The professions of medicine and law have developed professional vocabularies by creating special terms with special meanings.
This has not been the case with accounting. Accounting has taken general terms and assigned to them special or restricted meanings. This has caused considerable confusion for nonaccountants in the reading of accounting reports. A few of the terms which most frequently cause trouble are dis-cussed in this seetion.
In a general nonaccounting defînition, a reserve is a supply held for future use, or something set apart for a special purpose. In accounting the term has been used in several different ways: to indicate a deduetion from an asset (a contra asset account); a liability, the exact amount of which is undetermined; or an earmarked portion of retained earnings. Some-times it even indicates a separate group of accounts on the balance sheet. In an effort to reduce confusion, the AICPA recommends that the term “reserve” be restricted to net worth aecounts.
Surplus is defined in a general non-accounting sense as arı exeess of what is needed, an overflow. In accounting it refers to the stockholders’ equity in a corporation in excess of the par or stated value of the capital stock. This equity may represent value paid into the corporation by the stockholder (paid-in surplus); earnings retained in the corporation (earned surplus); or any increase in asset values resulting from an appraisal (appraisal surplus). The AICPA has recommended that the use of the term “surplus” be discontinued, and the recommendation is now generally followed. “Retained earnings” or similar terms have replaced earned surplus. “Paid-in surplus” has become “contributed capital.” And “appraisal surplus” has been dropped in favor of “appreciation of fixed assets.”
The cash basis of keeping ac-counts is one whereby revenue is recognized when received and expenses are recognized when paid and are recorded as such, regardless of when the revenue was earned or when the ex-penses were incurred. The greatest advantage of the cash basis of accounting is its simplicity.
The accrual accounting basis is one in which revenue is recognized and recorded when earned rather than when received, and in which expenses are recognized when incurred rather than when they are paid or the liability for payment is established. This basis provides for a more accurate matching of revenue and expense, period by period. It is the basis generally used by ali but the smallest of business firms.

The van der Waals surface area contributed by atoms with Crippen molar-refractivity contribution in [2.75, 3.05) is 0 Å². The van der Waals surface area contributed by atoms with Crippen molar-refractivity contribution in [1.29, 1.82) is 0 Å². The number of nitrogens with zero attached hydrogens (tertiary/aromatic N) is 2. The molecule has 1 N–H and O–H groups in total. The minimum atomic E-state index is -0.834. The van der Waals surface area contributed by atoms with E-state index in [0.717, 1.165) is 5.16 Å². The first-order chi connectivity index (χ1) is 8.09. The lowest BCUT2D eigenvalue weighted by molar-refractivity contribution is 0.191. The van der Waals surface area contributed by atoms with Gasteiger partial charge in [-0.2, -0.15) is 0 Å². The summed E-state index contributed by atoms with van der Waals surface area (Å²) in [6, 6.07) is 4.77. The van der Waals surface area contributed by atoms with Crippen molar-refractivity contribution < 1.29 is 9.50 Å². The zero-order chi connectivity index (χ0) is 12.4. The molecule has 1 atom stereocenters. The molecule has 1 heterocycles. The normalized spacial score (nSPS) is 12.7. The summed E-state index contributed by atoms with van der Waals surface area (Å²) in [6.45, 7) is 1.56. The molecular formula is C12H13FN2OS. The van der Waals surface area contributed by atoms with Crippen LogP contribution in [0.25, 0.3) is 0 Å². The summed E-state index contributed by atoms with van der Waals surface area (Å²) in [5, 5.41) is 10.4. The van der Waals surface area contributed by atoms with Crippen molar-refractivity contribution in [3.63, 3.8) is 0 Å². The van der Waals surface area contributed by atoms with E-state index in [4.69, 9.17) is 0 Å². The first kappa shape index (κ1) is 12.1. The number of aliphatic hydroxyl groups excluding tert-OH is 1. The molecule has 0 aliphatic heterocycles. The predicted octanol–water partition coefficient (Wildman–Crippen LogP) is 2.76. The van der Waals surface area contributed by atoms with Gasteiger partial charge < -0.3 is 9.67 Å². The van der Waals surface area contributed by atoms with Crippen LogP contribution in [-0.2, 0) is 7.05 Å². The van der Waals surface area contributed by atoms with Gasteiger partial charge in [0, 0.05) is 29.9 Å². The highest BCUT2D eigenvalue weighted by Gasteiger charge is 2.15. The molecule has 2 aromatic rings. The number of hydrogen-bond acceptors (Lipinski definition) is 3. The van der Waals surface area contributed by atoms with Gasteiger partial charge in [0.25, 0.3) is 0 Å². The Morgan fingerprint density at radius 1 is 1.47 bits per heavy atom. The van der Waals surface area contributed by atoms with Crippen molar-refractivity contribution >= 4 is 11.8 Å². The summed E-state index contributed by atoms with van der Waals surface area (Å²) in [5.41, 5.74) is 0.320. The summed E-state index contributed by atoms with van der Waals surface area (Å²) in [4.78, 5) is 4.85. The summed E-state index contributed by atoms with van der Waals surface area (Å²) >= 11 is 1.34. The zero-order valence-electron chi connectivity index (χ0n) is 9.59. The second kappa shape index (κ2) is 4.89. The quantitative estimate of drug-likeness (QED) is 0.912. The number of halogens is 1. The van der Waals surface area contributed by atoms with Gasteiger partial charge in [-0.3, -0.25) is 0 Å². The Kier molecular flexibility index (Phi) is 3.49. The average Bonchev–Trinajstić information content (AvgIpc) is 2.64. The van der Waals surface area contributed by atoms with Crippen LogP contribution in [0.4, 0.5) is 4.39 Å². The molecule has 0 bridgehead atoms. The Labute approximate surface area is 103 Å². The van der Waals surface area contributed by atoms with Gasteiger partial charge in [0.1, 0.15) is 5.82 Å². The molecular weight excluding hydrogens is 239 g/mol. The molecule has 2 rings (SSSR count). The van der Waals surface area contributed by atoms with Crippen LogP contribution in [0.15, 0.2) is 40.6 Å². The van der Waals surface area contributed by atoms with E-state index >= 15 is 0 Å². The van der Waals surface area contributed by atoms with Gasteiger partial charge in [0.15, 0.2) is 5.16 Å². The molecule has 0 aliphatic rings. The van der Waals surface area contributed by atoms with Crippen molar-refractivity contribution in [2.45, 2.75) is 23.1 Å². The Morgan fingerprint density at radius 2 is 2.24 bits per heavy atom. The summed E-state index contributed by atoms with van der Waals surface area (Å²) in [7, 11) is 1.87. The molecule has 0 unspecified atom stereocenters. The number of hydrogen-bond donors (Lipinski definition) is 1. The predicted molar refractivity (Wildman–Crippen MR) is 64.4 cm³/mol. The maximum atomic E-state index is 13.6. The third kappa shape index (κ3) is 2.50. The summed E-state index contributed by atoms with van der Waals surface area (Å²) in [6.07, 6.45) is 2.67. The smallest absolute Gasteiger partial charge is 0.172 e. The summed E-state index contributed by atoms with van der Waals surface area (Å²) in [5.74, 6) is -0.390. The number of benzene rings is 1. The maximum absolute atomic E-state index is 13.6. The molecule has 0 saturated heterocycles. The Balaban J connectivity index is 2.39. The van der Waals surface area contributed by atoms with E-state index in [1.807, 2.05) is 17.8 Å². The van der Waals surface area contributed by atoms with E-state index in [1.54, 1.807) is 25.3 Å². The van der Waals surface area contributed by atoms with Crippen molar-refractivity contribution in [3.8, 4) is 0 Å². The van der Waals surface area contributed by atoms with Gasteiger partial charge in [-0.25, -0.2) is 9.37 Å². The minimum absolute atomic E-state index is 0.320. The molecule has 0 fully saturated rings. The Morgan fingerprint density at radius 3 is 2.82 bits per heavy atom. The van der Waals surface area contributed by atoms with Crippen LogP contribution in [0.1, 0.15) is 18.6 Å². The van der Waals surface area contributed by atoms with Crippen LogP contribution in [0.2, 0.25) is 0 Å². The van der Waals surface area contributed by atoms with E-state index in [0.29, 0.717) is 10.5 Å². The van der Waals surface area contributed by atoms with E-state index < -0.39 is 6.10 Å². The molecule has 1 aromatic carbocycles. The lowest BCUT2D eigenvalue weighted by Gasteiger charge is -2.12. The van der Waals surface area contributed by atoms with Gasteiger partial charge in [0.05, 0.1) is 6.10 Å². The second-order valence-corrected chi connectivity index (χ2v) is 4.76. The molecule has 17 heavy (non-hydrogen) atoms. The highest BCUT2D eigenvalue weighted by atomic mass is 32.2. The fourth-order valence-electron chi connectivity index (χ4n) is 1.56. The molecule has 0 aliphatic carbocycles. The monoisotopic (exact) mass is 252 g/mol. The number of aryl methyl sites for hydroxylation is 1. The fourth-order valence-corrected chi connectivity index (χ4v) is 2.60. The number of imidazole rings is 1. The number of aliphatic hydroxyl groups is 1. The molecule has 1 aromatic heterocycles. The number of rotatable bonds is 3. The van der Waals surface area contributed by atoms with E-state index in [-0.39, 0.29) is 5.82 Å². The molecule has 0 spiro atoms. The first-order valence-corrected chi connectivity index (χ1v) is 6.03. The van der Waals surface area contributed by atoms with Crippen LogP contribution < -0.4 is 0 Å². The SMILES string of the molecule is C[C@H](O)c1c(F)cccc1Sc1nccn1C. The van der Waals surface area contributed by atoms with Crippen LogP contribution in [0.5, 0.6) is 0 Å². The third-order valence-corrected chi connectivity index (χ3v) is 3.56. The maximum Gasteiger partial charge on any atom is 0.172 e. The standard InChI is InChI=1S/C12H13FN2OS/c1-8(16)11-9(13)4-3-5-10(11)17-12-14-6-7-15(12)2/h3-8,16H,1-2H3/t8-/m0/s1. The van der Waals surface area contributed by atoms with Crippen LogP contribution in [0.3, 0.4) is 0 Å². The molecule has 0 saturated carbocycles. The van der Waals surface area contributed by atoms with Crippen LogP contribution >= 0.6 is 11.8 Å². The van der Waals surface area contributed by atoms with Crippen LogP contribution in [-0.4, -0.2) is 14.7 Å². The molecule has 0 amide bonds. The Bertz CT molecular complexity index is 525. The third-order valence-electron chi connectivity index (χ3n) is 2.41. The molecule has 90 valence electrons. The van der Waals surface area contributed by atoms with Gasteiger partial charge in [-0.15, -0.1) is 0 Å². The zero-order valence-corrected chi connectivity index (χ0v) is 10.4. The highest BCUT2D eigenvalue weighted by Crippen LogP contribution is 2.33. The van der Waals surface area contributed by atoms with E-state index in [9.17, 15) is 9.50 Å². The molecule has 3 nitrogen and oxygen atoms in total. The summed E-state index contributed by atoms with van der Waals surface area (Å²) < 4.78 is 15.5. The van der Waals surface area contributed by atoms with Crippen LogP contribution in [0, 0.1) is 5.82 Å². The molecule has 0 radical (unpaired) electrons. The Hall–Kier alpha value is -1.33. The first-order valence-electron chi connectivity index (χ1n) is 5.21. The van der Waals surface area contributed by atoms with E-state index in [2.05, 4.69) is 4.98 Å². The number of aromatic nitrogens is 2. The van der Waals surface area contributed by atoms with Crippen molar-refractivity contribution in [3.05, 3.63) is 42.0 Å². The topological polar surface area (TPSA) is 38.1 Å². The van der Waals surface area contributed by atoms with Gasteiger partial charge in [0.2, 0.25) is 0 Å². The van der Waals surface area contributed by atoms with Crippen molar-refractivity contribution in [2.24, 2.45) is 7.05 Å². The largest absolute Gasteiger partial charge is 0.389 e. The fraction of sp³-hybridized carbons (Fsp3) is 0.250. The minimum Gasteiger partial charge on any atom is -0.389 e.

A real account is one of that group of ledger accounts that is balanced rather than closed at the end of each fiscal period. The balance is carried forward to the succeeding period. This practice gives a particular account the characteristic of continuing through a series of periods, and for this reason it is often referred to as a “permanent account.” Real accounts are often defined as balance sheet accounts, since only accounts from this group appear on the balance sheet. Asset, liability, and net worth ac-| counts, as well as the contra (opposed) accounts to each of the three groups, are real accounts.
A nominal account is one of that group of accounts which are regularly closed rather than balanced at the end of each fiscal period. To close such an account, the dif-ference between the debits and credits must be determined. That amount is then added to the smaller side of the account and to the opposite side of another nominal account, “income and Expense Summary,” which in turn is closed into a real account, “Retained Earnings.” Nominal accounts are so designated because they are opened by the accountant at the beginning of each fiscal period and closed by him at the end of each period for his convenience; therefore, they are said to exist in name only. A more descriptive-— though less frequently used—name for this group of accounts is “Temporary Accounts,” in that such accounts exist only for one period, although they may be reopened each period. These are revenue and expense accounts, and they appear on the income statement.
As the general definition of the term “contra” implies, a contra account is one that is opposite to, or opposed to, another account. Thus, under the concept of debits and credits, the balance of the contra (or secondary) account is deducted from the main (or primary) account.